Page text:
Many disputes in France in construction matters currently relate to delay in completion and penalties, absence of payment by the owner of the constructions and bankruptcy of contractors etc. The situation is globally going to evolve in the near future as projections anticipate numerous bankruptcies in the coming weeks.

    As part of the above subject matters, many construction projects were stopped but the conditions to restart (or start) the sites are quite restrictive because of the sanitary measures which are still in force. Indeed, construction guides have to be respected (for example the “BTP COVID-19” from the “OPPBTP”) and French administration is very careful that the distancing measures are duly followed (both the “CRAM” and the “Direccte” in particular).

    To our knowledge, COVID-19 has not yet been considered by private definitive Court decision as a force majeure event for private contracts. On the contrary, the French Minister of Economy stated on 28 February 2020 that COVID-19 will be “deemed as a force majeure event for companies” regarding public contracts entered into by the state.

    The recommendations concerning public contracts have a broader impact than state contracts strictly speaking and concern public structures as a whole (local authorities, major players such as SGP, SNCF and RATP).

    This situation also highlighted the limitations of state jurisdictions and the need for alternative dispute resolution methods (DRB, mediation, arbitration) which worked efficiently during the period of lockdown thanks to modern means of communication.



    Christophe Sciot-Siegrist
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    +33 6 09 83 10 82
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    Bruno Richard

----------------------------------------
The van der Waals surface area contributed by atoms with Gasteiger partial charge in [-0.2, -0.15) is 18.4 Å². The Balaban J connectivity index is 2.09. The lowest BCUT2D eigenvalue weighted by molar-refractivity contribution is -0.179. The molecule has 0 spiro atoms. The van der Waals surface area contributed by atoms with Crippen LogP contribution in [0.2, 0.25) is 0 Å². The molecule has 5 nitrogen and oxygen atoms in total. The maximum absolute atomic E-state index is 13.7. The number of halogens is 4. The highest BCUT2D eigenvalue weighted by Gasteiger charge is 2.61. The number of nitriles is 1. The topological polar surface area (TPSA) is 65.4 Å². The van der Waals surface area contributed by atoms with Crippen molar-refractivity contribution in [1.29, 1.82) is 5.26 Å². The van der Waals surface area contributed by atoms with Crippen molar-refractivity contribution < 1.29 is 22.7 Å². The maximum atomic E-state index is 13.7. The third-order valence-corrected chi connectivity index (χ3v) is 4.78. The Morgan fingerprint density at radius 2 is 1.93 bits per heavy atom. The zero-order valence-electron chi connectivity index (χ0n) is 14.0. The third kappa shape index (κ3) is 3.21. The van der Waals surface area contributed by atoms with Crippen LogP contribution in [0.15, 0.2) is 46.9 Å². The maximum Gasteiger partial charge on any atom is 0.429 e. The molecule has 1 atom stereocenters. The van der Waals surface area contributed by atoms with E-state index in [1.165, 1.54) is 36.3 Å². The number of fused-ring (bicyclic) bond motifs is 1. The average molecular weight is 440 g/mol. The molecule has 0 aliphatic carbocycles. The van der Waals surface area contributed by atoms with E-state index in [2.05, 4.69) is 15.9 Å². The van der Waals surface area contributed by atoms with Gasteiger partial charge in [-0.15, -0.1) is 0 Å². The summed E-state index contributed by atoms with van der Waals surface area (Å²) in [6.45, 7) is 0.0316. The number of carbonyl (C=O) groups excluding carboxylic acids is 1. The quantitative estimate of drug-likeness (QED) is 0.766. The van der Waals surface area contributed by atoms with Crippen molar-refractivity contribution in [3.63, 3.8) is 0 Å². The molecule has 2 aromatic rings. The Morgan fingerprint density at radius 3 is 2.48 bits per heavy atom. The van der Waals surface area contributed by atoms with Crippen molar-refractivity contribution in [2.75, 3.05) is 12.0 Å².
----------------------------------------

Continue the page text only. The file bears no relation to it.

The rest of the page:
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    +33 6 07 56 90 00
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    Real Estate

    Most disputes in France in this area currently relate to rent and/or service charges’ absence of payment. Indeed, many tenants have stopped paying their rents and/or are currently in discussions with their landlords for rent-free periods and/or postponement of rent payments. Many legal arguments may be invoked (force majeure, landlord’s breach of its delivery obligations, unpredictability, equity and good faith, inexecution exception etc.) to such end but there is, currently, no clear and definitive Court decision which pronounces on the matter.

    Insurance potential coverage on operating losses may also be considered by tenants in some cases but we are also seeing, for the commercial premises, some application of the specific “charter of good conducts between landlords and retailers.” These charters have been signed by several federations and unions, but its application is not limited to these and any commercial person which chooses to apply this charter can do it. In a nutshell, subject to its terms and conditions, this charter aims to open discussions between landlords and commercial tenants on rent flexibility (with or without considerations) and to provide a “rendez-vous” for this discussion.



    Christophe Sciot-Siegrist
    Email
    +33 6 09 83 10 82